James Woods has frequently played manic characters, men with so much information clicking around their synapses it sometimes seems to blast from their mouths in fast, staccato streaks.
Woods the man doesn't seem altogether different. During an interview with Salon, to talk about his new movie "Northfork," Woods discussed his admiration for George Bush and his intense dislike for the president's critics, as well as Bill Clinton and the particularly dumb breed of Hollywood liberal he seems to run into a lot.
Woods insists he'd prefer not to talk about politics -- "Do you think I want to be the one lone voice against the Hollywood liberal establishment? It's not going to do me any good" -- and that he's much happier discussing his work. But for nearly an hour and a half he gamely talked politics with us over the phone on a recent afternoon, in hopes, he said, of getting "Northfork" a little more attention -- even though he was certain it would lead him to "be humiliated and degraded" in what could only turn out to be another "slash piece." Did it?
What attracted you to "Northfork"?
I thought it was a very bold subject, this whole idea of the transition from life to death or how to make life more meaningful while you're living it in the face of death. Secondly, I thought it would be exquisitely presented. I spent a lot of time with the boys [the Polish brothers, makers of the film]. We talked about using the gray scale in color. I thought that was really going to be powerful, to make essentially a black-and-white movie but on color stock. Everything was painted gray, the ketchup bottle, the flag, everything. I love the humor in it. And I just thought that they are real artists.
You know, my business is now basically run by the marketing department. And most of these kids running the marketing department have their MBAs from somewhere and the extent of their film knowledge goes back to "The Matrix." I mean, you mention Billy Wilder and they think you're talking about a place where you're going into a rave or something.
You were also credited as an executive producer on the film. Was that just a matter of putting up money or was there more to your involvement than that?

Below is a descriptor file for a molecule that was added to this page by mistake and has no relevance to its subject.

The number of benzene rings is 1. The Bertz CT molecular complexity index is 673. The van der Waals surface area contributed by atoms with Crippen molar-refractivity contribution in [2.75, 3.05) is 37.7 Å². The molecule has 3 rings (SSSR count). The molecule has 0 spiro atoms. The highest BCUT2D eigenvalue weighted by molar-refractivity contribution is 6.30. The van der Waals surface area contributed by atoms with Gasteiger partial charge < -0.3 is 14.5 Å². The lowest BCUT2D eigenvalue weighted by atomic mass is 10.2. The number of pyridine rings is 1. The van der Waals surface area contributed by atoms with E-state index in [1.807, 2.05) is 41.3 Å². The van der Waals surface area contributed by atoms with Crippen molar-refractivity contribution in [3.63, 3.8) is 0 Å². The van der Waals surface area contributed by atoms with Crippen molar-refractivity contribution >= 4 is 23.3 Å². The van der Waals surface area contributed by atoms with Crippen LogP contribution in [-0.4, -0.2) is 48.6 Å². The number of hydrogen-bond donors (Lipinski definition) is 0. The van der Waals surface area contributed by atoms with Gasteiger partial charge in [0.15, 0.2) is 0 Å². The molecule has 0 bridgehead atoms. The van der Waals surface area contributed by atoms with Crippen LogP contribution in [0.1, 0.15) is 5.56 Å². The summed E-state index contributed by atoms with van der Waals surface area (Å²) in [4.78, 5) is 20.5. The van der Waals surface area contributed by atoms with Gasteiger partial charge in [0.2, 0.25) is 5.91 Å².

Actually, it wasn't a matter of money. A lot of it had to do with the creation of the film. I was able to lean on people for favors and things to help out because their budget was so low. It was half of what John Travolta's perk package is on a film. Our whole budget was half of what his staff makes on a film.
Was that frustrating? I imagine you're used to working with more resources.
No, everybody was so utterly dedicated to the film. Because you have to remember, we work in an environment where your options are to do, you know, "Batman 10," so when you get to do a movie that's a really great film like this, people really step up to the plate and enjoy it.
You've had a long career in indie movies.
Starting with "Onion Fields" and "Salvador" [which earned him an Oscar nomination] and movies like that, I've been doing this for 20 years. And the lifeblood of my career has been independent film. I mean, I got one Oscar nomination for a studio film, "The Ghosts of Mississippi," but, you know, its heart was in the right place. It was dealing with a socially important issue.
I've never really done many blockbusters, actually. I wouldn't know how to do them. I couldn't hop around in "Spider-Man" in, like, a little Spandex outfit. I mean, I enjoy going to those movies. I'm really glad they're making them, because it makes it possible to make other movies and it makes this business healthy. But I don't know how good I'd be in them.
... If you're the more mature, accomplished, middle-aged, white, heterosexual male in that equation, you're usually going to be the villain because that's how those things are set up. And to hop around in a little mask and tights, I can just find better things to do with my time.
Liz Smith recently reported that you'd been with the same woman for five years, Dawn Denoon, co-executive producer of "Law & Order: Special Victims Unit." You used to have a reputation as sort of a lady killer.
I don't know where I got that reputation. I probably date less than anybody in history, but for some reason people think that. It's so impossible to check people's perceptions of you. I'm a pretty quiet guy, but if people want to think of me as a lady killer, I guess that's good.
And yet that rumor persisted. What was your favorite rogue rumor about you in the press?